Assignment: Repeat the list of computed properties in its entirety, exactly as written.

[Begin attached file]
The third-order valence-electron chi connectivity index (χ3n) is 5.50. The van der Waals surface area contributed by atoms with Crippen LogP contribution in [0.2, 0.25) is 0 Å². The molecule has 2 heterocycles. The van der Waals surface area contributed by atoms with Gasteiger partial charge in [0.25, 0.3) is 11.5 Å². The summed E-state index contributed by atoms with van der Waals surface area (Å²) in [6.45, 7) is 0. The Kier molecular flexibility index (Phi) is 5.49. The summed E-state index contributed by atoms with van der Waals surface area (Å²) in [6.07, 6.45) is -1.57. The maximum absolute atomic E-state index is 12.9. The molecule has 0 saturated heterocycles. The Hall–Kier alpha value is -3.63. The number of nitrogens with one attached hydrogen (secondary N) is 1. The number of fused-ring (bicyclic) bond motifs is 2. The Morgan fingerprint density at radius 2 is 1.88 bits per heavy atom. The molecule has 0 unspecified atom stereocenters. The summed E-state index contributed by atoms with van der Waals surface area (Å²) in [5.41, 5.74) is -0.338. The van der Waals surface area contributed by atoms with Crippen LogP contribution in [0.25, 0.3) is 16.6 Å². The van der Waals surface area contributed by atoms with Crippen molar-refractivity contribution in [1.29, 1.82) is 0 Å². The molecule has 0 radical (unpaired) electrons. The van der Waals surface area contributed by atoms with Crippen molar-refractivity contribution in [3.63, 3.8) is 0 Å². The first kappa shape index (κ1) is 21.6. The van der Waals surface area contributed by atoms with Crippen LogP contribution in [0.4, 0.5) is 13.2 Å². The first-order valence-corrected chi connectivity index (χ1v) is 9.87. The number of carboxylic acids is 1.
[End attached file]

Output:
The third-order valence-electron chi connectivity index (χ3n) is 5.50. The van der Waals surface area contributed by atoms with Crippen LogP contribution in [0.2, 0.25) is 0 Å². The molecule has 2 heterocycles. The van der Waals surface area contributed by atoms with Gasteiger partial charge in [0.25, 0.3) is 11.5 Å². The summed E-state index contributed by atoms with van der Waals surface area (Å²) in [6.45, 7) is 0. The Kier molecular flexibility index (Phi) is 5.49. The summed E-state index contributed by atoms with van der Waals surface area (Å²) in [6.07, 6.45) is -1.57. The maximum absolute atomic E-state index is 12.9. The molecule has 0 saturated heterocycles. The Hall–Kier alpha value is -3.63. The number of nitrogens with one attached hydrogen (secondary N) is 1. The number of fused-ring (bicyclic) bond motifs is 2. The Morgan fingerprint density at radius 2 is 1.88 bits per heavy atom. The molecule has 0 unspecified atom stereocenters. The summed E-state index contributed by atoms with van der Waals surface area (Å²) in [5.41, 5.74) is -0.338. The van der Waals surface area contributed by atoms with Crippen LogP contribution in [0.25, 0.3) is 16.6 Å². The van der Waals surface area contributed by atoms with Crippen molar-refractivity contribution in [1.29, 1.82) is 0 Å². The molecule has 0 radical (unpaired) electrons. The van der Waals surface area contributed by atoms with Crippen molar-refractivity contribution in [3.63, 3.8) is 0 Å². The first kappa shape index (κ1) is 21.6. The van der Waals surface area contributed by atoms with Crippen LogP contribution in [0.4, 0.5) is 13.2 Å². The first-order valence-corrected chi connectivity index (χ1v) is 9.87. The number of carboxylic acids is 1.